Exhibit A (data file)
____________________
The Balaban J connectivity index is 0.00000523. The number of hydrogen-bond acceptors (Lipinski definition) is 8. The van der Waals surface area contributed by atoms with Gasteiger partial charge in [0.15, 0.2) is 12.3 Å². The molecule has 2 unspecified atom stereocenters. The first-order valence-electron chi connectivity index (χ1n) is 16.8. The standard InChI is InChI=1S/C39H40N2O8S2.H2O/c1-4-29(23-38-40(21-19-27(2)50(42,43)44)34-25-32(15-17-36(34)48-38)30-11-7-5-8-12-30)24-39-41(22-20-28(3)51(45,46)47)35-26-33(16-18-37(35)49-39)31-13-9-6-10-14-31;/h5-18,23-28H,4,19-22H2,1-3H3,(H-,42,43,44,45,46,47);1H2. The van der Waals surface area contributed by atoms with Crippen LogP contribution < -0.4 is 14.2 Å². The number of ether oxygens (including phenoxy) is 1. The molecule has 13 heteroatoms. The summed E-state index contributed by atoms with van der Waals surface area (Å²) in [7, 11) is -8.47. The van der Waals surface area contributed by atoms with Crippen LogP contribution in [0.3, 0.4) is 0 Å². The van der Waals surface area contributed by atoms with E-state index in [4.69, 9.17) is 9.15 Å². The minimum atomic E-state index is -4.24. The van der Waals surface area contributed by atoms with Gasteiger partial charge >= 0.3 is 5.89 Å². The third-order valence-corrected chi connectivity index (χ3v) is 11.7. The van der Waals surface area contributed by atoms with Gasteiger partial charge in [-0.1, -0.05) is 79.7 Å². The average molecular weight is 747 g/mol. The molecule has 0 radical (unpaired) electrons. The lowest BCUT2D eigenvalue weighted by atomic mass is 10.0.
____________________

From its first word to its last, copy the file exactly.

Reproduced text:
The Balaban J connectivity index is 0.00000523. The number of hydrogen-bond acceptors (Lipinski definition) is 8. The van der Waals surface area contributed by atoms with Gasteiger partial charge in [0.15, 0.2) is 12.3 Å². The molecule has 2 unspecified atom stereocenters. The first-order valence-electron chi connectivity index (χ1n) is 16.8. The standard InChI is InChI=1S/C39H40N2O8S2.H2O/c1-4-29(23-38-40(21-19-27(2)50(42,43)44)34-25-32(15-17-36(34)48-38)30-11-7-5-8-12-30)24-39-41(22-20-28(3)51(45,46)47)35-26-33(16-18-37(35)49-39)31-13-9-6-10-14-31;/h5-18,23-28H,4,19-22H2,1-3H3,(H-,42,43,44,45,46,47);1H2. The van der Waals surface area contributed by atoms with Crippen LogP contribution < -0.4 is 14.2 Å². The number of ether oxygens (including phenoxy) is 1. The molecule has 13 heteroatoms. The summed E-state index contributed by atoms with van der Waals surface area (Å²) in [7, 11) is -8.47. The van der Waals surface area contributed by atoms with Crippen LogP contribution in [0.3, 0.4) is 0 Å². The van der Waals surface area contributed by atoms with E-state index in [4.69, 9.17) is 9.15 Å². The minimum atomic E-state index is -4.24. The van der Waals surface area contributed by atoms with Gasteiger partial charge >= 0.3 is 5.89 Å². The third-order valence-corrected chi connectivity index (χ3v) is 11.7. The van der Waals surface area contributed by atoms with Gasteiger partial charge in [-0.1, -0.05) is 79.7 Å². The average molecular weight is 747 g/mol. The molecule has 0 radical (unpaired) electrons. The lowest BCUT2D eigenvalue weighted by atomic mass is 10.0.